By: babette09

Aug 01 2009

Category: Uncategorized

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We had our first Skype / Etherpad call the other night. However, Skype kept wigging out and closing the connection, so Margaret finally opted to just use the Chat feature in Skype instead. It was surprisingly effective, as we all typed over each other in our enthusiasm to get our thoughts out, or heard. Although it could be confusing at times, a lot of us were able to get a lot out there that we may not have been able to say had we been in a conference call.

Later, the second group had their call, which was more successful in Skype. They were able to simultaneously chat and Skype. In addition, about half of the conversation was recorded and posted for the rest of us to hear.

It was interesting to listen in on the call and compare it to our earlier chat session in Skype. During the recorded conversation, Margaret did much more talking, while the call members seemed to be more in a listening mode. You could hear approval of something Margaret said, a “Yes definitely” here and there. Mostly, they seemed to listen, although I’m not saying they didn’t weigh in on subjects. There were times when a few of them offered their own takes on an idea or reading reference.

By contrast, in our Skype chat, we fell all over the place with comments and questions. I’m guessing that an advantage to this method was that we all felt a little more at ease throwing something out there, since we weren’t speaking. It’s much easier (and politically OK?) to add your opinion to another  chat. In fact it’s encouraged more often in a chat, since it goes so fast. You often have to throw your sentence or two out there before the subject is turned in another direction.

That can also be disadvantageous when using this method. Subjects are dissected so fast that sometimes you’re responding to something that changes into another conversation. Then you get a little lost trying to quickly read over what everyone else said before they arrived at the next subject. In addition, people sometimes make a comment on an old (i.e., more than 30 seconds!) subject in the middle of the new one. Then you’re tempted to go back and re-read, to make sure you understand what they’re referring to; at least, that’s what I experienced.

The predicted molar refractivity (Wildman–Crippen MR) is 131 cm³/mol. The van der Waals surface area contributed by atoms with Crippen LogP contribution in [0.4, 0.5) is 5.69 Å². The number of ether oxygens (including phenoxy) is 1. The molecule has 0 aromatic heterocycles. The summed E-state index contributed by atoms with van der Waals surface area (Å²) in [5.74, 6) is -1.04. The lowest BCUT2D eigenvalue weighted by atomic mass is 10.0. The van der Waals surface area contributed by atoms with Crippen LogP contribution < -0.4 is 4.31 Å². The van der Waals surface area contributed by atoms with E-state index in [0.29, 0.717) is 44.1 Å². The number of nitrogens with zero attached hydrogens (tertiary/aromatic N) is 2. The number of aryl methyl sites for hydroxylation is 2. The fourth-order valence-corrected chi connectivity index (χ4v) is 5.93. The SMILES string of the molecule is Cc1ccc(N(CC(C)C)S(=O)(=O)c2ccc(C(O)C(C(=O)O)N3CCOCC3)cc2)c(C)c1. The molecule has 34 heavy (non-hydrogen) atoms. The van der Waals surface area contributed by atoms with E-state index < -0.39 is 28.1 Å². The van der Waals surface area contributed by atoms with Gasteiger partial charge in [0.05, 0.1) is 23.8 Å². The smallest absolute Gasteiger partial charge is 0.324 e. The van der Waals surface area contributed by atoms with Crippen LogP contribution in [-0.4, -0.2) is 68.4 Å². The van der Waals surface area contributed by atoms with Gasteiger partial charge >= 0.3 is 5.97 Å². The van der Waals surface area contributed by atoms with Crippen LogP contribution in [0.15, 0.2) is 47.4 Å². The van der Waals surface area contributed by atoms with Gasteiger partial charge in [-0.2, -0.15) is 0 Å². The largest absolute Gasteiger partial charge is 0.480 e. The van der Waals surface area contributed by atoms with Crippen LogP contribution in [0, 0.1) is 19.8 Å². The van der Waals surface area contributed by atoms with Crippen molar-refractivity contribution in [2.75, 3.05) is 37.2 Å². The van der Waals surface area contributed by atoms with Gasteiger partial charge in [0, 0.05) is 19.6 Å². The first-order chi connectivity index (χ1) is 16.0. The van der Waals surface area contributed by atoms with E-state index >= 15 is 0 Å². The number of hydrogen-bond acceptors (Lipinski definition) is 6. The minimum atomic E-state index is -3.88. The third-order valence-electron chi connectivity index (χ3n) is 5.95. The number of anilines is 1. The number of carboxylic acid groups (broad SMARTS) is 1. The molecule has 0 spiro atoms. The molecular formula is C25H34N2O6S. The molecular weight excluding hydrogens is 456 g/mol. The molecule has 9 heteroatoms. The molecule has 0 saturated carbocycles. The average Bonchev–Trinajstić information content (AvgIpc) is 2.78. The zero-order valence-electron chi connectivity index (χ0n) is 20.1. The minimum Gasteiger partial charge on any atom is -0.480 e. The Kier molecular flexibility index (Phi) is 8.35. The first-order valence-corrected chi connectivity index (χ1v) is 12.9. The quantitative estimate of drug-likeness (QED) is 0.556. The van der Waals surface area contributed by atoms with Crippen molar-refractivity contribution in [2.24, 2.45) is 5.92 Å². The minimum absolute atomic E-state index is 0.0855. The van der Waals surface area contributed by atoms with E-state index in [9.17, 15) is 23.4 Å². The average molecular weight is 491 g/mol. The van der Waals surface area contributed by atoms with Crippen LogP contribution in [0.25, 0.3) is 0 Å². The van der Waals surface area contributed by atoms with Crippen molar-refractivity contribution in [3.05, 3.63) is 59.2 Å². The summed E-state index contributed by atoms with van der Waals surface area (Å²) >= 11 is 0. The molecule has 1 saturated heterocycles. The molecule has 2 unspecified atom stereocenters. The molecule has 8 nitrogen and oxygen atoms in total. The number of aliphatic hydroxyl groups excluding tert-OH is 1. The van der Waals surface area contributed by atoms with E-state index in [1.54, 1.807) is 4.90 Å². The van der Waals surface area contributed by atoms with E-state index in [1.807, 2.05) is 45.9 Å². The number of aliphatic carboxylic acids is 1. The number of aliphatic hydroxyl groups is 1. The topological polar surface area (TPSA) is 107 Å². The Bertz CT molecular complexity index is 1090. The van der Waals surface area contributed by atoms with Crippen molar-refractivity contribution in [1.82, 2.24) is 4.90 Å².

I’m looking forward to a Skype session in which we really speak! I did find that the conversation seemed more… is civil the correct word for this? Margaret would speak, others would listen, and then everyone would give their opinion before Margaret would move onto another subject. Not sure if that is always preferable, of course.

I have to admit I find the chat sessions kind of exhilerating. In fact, I Twittered about that very thing. It’s fun to jump around and throw your opinion in when you have the chance. Then you can sit back now and then and just absorb what’s going on (hopefully, if you read fast enough) before you form another opinion to throw into the group. I think there are advantages and disadvantages to each type of communication. Chatting is a great brainstorming method of communication. It is surprisingly effective for more pointed discussions too, although one of the quirks is that it can be confusing at times. Skype conference calls are obviously better when you want to hear what everyone says. We all know how inflection in a voice can change the meaning of a sentence! I know that the second group used the Etherpad also, which probably provided them a means to do what we did in the first call. Perhaps that changed their conversation in a way that I just didn’t see.

Video would be best of all for some of these discussions, since we would be able to see when a person is actually smiling as opposed to scowling. There are times that I joke around, but if I’m in email or on the phone, it may be lost on a person. I tend to be somewhat sarcastic when I joke, so someone who doesn’t know me well could infer that I’m really angry about something that I’m kidding around about. In the same vein, both methods used the other night could make it difficult to identify how a person truly intends for an opinion or statement to be taken. On the other hand, unless you’re like Cher you probably don’t want a camera on you at all times. It can be a little creepy to know that every  move you make is being observed (and possibly recorded) for later review. That could cause people to join in less often with a real opinion, and cause some less-than-candid answers during these sessions.

OK, so my final compromise would be to use all of them at different times, depending on which end result you would like to have.  Also take your group into account, and the subject matter, to help decide which method is best. Why am I dissecting this at all? We’re using Skype with Etherpad for all of these calls ideally, right? Maybe it’s my new penchant to pontificate to myself, e.g., write a blog about it

All in all, it was a great session, and I’m looking forward to more. A bientôt!


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